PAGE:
You will not scurry for words to make sure he will not internalize the hate he learned of, while the sting of your own tears burns your eyes. Chances are that people will think your husband has kept his job through many layoffs because he excels at what he does, rather than hearing people whisper that it must be his race that has kept him there.

In conversation with my friends, one pointed out that my children are just as much white as they are black. While that may be genetically true, unless you know me as their mom, our society will label them as black. And they are — it’s a beautiful thing. It should be celebrated, and I am raising them to be proud of their rich heritage.

Teaching our children to not see race implies there is something to hide, and it harbors shame. We need to see color. It is impossible not to. My daughter’s very loving and well intentioned teacher told her it’s not nice to call people black. But she is black. Telling her it’s not nice makes her feel like she’s not nice. Please don’t teach children to be colorblind or to ignore differences. Noticing gives value and worth to others. Teach them to celebrate the diversity of God’s creation.

When you silence a child’s questions, it teaches shame. Don’t give it that power. I’ve seen parents get embarrassed when their child asks how I look the way I do when the rest of my family looks so different than me. I simply say, “that is how God put this family together — isn’t that crazy cool!”

Isn’t it awesome that we can be so varied on the outside but have hearts that want the same things? Isn’t it something worth celebrating that God made this little girl’s hair tightly curled and yours lays perfectly straight, the color of the sun? Isn’t it beautiful that this little boy giggles at the same things you do, but his skin is the color of the football in your hands? It may sound simple. But, these things truly are beautiful. We are all God’s children. We are all of great value and worth. That is something we have to intentionally teach our children in every home.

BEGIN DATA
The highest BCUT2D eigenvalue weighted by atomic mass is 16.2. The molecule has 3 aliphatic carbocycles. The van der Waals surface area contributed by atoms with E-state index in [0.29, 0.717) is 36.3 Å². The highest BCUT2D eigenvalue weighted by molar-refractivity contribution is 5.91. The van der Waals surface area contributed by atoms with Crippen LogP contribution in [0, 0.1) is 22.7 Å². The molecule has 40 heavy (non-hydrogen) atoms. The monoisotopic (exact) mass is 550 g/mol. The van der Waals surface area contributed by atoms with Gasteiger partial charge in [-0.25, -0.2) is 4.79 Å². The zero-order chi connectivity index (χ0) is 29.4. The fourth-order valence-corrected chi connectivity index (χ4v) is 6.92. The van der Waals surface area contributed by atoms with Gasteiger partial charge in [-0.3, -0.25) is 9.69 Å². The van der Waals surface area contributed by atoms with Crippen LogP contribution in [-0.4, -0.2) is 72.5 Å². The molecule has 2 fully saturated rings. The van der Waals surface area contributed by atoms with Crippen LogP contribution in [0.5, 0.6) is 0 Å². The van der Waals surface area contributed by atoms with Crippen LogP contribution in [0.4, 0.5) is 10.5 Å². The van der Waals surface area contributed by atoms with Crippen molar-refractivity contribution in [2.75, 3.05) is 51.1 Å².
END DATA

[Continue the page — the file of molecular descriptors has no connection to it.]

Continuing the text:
One of the most beautiful experiences happened to us not long after moving in to our very homogenous new neighborhood. I was at the bus stop with our daughter one morning, and the little white neighbor girl had her hair done in tiny braids all over her head like my Grace often wore. Her mom, somewhat embarrassed, said, “I hope it’s okay she wanted her hair done like Grace.” I told her, “Of course, she looks beautiful!” As the bus left, I thanked that mom. Allowing her daughter to do that affirmed my daughter’s beauty in the eyes of that little girl. It celebrated her uniqueness and was a powerful teaching moment for them. For my little girl, who was beginning to notice how very different she looked from her classmates, it validated her. It said, “Yes, you may look different, but I celebrate you and think you are beautiful.”

I was raised in an all-white home. Differences were celebrated as a way of putting the Gospel into practice. It made me who I am. It probably created the family I have. It has opened up my world to a beauty and richness that far too many don’t see yet. See others with eyes like Jesus. Introduce your children to that world, and emphasize unity among us. Teach them to live fully in the sea of diversity and to not be afraid of it. I am swimming in that sea, and it is the most brilliant view of what heaven will be like. For that, I am grateful.

Read more by Jen Harris at: